Days Two and Three at Davos

Day Two (Thursday) – What a day. Bright sunlight. No wind. So, I made the right decision and concluded that anyone who didn’t go skiing yesterday doesn’t have a life. It was fantastic. Davos has the reputation for this sport for a reason!! OH, sorry, now I remember, I don’t have a life. But the dream still lives.

Thursday started at a 7am breakfast with the President of the Massachusetts Institute of Technology and some of her staff. Here they showed a zero carbon approach to water breakage…yep, sunlight to hydrogen and oxygen. And they can do it in a trash can, and the water can be salt, or for that matter, sewage. How’s that for an opening salvo?

I met with sustainability leaders from about six non-governmental organizations and academia. One said “you are the first VP I have met at Intel since Gordon Moore and I discussed why I sued Intel over water usage.” Every one of them said that we were certainly a leader in sustainability and wanted to work with us to make it better. It is energizing to have the world’s sustainability leaders be knowledgeable about Intel’s operations and the quality of our work. Thank you to all who have made that so.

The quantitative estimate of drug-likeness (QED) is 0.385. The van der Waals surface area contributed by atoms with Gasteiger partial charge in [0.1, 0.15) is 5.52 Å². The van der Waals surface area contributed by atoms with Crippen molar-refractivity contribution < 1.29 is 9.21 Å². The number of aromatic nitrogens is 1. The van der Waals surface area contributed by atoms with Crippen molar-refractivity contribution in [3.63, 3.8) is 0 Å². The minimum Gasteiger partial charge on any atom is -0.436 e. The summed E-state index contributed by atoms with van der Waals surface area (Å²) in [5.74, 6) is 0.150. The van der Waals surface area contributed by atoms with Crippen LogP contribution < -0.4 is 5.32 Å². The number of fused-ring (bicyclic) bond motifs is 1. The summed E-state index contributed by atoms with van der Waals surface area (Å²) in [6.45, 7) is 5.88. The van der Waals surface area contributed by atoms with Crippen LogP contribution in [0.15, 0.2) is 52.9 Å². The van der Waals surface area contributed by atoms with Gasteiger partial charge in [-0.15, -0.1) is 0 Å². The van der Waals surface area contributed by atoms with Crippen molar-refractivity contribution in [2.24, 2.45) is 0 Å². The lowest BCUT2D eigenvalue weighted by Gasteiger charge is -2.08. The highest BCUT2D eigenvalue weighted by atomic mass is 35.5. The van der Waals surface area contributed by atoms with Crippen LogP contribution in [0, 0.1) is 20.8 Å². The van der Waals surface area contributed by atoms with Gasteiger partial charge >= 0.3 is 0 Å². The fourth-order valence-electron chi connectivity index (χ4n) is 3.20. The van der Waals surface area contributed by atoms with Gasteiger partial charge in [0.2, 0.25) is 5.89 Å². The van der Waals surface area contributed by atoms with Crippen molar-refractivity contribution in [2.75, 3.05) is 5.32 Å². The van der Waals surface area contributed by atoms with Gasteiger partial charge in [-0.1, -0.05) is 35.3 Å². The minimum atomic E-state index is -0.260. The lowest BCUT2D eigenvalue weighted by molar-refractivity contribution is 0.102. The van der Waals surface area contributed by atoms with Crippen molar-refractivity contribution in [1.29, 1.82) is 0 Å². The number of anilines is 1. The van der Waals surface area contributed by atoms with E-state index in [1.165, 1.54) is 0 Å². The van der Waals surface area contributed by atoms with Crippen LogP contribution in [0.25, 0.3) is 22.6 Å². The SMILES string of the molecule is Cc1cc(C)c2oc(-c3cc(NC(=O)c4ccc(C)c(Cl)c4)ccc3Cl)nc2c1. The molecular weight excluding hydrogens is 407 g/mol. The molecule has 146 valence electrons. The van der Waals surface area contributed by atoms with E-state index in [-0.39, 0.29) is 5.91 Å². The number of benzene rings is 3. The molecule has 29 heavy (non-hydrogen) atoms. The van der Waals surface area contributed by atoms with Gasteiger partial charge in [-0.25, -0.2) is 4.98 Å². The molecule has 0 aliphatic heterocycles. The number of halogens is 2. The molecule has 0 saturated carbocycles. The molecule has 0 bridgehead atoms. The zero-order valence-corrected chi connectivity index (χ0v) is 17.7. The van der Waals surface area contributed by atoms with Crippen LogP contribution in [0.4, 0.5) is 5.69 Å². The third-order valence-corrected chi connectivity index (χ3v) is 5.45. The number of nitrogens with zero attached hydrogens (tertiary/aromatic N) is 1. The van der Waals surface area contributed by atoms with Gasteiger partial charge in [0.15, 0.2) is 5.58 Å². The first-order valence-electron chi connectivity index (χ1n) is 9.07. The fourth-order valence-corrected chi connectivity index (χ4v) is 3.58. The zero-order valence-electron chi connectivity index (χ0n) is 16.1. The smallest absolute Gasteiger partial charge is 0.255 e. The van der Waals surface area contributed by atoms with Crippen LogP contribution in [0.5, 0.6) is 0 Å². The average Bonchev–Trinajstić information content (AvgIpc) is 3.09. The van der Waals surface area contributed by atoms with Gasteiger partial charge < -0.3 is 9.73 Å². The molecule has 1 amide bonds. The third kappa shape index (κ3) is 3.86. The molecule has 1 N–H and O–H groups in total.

A major (think BIG) company’s VP of Sustainability (and member of the company’s Board) asked if we would like to team with them on a global project that would impact all of the semiconductor industry. Fits into our mission…I told her I’d be back to her shortly. Exciting idea. I look forward to learning more about it.

I had an enjoyable dinner last night with twelve leading international journalists and Intel Chairman Craig Barrett. The conversation was engaging and thoughtful, and the food was great.

Day Three (Friday) – At a session this morning on “Rising to the Challenge of Copenhagen,” I heard an interesting twist on the cap and trade idea…is there a way to reverse auction the funds being generated by auctioning off carbon credits, the thought being that companies would bid on how much carbon reduction could be achieved for a set amount of dollars, and the payment would be made when the results were verified by an unbiased source. Would a politician actually give up the right to direct currency?

Earlier today I had just 12 minutes to get from a hotel on the “far end” of Davos back to the conference center. The session I was exiting had been organized by the World Economic Forum, so they organized vans to assure that the participants could get back to the main conference center. I was on the phone when I walked outside (feeble excuse for what I’m about to write), saw the van, and climbed in. At that time, Craig Mundie turned to me and said, “Will, this is the Microsoft shuttle.” He was quite gracious, would not let me leave, made room, and they gave me a ride to the center. Embarrassing…geez, you think?

And finally, I had a chance to record another YouTube blog today. Check it out …